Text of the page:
First, Do No Harm: The Spectacular Failure of a Government Panel
As a veteran of World War II, my grandfather was a GI Bill success story, the first man to go to college from his impoverished neighborhood in Jersey City thanks to government at its finest. A card-carrying member of the state teachers’ union, and a politically active Democrat for most of his life, it came as something of a shock to me when, after a few decades of observing big government debacles, my grandfather became one of Ronald Reagan’s most ardent fans. I still remember his delight over the classic Reaganism, “The nine most terrifying words in the English language are, ‘I’m from the government, and I’m here to help.’” To paraphrase the Gipper, Here we go again.
The United States Preventive Services Task Force (USPSTF), a panel appointed during the George W. Bush Administration and supported by the federal Agency for Healthcare Research and Quality, a branch of the U.S. Department of Health and Human Services, issued recommendations regarding breast cancer screening in 2009. This panel consisted of physicians in primary care (internists, pediatricians, Ob/Gyns), nurses, epidemiologists, biostatisticians, and public policy officials. Not one single breast cancer expert (breast surgeon, oncologist, radiologist, radiation oncologist) was included at the table, and there was neither invitation nor opportunity for breast cancer experts to address the panel before the recommendations were handed down. The panel recommended screening mammograms every other year, beginning at age 50; this was a significant departure from the 2002 USPSTF recommendations, which called for annual screening commencing at age 40. Incredibly, the panel also recommended that women should not be taught or encouraged to do breast self-examination, and that physicians should not perform clinical breast exams on their patients to check for cancer. Instead of being applauded as one of the few interventions in the healthcare system that actually saves people, with a 30% reduction in breast cancer mortality in the U.S. since 1991, breast cancer screening was under attack.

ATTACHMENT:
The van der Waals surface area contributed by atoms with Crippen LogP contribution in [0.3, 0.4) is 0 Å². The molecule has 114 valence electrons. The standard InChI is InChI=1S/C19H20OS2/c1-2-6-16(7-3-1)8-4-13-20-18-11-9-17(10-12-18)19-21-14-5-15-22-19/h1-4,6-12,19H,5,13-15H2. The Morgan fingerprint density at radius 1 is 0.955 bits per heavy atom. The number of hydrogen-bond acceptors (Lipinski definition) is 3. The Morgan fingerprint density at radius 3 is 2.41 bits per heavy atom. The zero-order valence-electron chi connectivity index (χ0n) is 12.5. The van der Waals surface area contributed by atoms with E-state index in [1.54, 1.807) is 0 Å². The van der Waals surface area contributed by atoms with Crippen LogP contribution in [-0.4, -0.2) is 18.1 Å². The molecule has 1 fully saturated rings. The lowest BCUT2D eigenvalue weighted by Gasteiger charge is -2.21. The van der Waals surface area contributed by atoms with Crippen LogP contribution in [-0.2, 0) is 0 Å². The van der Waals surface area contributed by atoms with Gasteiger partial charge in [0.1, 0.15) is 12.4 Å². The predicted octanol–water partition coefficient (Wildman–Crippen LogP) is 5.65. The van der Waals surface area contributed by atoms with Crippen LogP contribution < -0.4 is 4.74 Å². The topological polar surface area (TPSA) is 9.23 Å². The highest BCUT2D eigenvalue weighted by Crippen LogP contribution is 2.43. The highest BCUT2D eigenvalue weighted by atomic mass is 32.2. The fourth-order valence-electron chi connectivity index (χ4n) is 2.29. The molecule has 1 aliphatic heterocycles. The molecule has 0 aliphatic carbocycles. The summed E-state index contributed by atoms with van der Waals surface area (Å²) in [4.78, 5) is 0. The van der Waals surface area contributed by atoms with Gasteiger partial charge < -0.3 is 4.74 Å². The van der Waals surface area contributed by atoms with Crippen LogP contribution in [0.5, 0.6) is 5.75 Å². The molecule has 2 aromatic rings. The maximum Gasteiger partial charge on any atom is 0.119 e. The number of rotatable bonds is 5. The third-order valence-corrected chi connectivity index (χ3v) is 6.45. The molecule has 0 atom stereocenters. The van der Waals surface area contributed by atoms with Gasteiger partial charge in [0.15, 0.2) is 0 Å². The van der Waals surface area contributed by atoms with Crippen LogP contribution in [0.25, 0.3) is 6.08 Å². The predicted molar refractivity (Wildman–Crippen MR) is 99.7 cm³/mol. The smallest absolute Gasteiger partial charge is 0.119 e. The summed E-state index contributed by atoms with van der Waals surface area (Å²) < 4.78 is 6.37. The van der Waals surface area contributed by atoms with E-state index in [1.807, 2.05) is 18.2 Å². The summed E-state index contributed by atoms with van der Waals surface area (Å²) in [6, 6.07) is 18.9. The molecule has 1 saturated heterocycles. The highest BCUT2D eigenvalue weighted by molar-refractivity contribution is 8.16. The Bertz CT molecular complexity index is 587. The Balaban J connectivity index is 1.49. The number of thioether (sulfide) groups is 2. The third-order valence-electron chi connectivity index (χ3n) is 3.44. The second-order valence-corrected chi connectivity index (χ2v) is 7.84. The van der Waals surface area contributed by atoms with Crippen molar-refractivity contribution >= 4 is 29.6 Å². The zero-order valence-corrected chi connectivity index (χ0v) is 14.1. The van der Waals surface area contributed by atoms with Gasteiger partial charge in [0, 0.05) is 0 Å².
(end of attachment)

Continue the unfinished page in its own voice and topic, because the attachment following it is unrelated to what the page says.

To support its proclamations, the panel used a computer model to create new, non-peer-reviewed data extrapolated from previously published studies on mammography screening. (At least Colin Powell wasn’t tapped to bring in the poster boards this time. The man is still my hero, despite all of that.) Some of these papers were decades old. The USPSTF used the lowest estimate of mortality reduction attributed to mammography (15%) among the various numbers that exist in the literature (as high as 54%). Even with their selective use of a low mortality reduction figure to create their new numbers, the USPSTF’s own “data” confirmed that significantly more women would survive if mammography screening began at age 40. But they ignored their own data, and they claimed that the supposed “harms” of screening (discomfort, anxiety, being called back for additional pictures, potentially having a needle biopsy that turns out to be benign, the risk of diagnosing cancers that wouldn’t necessarily kill the woman— though no one can tell us which cancers those are at the current time) outweigh the benefit of lives being saved. This was clearly not an objective, impartial scientific judgment; this was a value judgment, made with the over-arching goal of creating cost-saving public-policy recommendations for a broken healthcare system.
In practice, we are beginning to see the fallout from that judgment. The infamous “death panels” have already landed, folks. But contrary to expectations, it’s not grandma’s plug that’s being pulled; it’s women in their 40’s who are being hung out to dry.
The yellow circle in the mammogram image below denotes a 0.7cm invasive ductal carcinoma in a woman in her 40’s who decided not to follow the USPSTF guidelines, and to continue annual screening. This patient’s cancer was detected at stage I, with an estimated 5-year survival rate of 95%, an excellent prognosis. Her treatment consisted of a lumpectomy (breast conserving surgery) and radiation therapy. Chemotherapy was not required: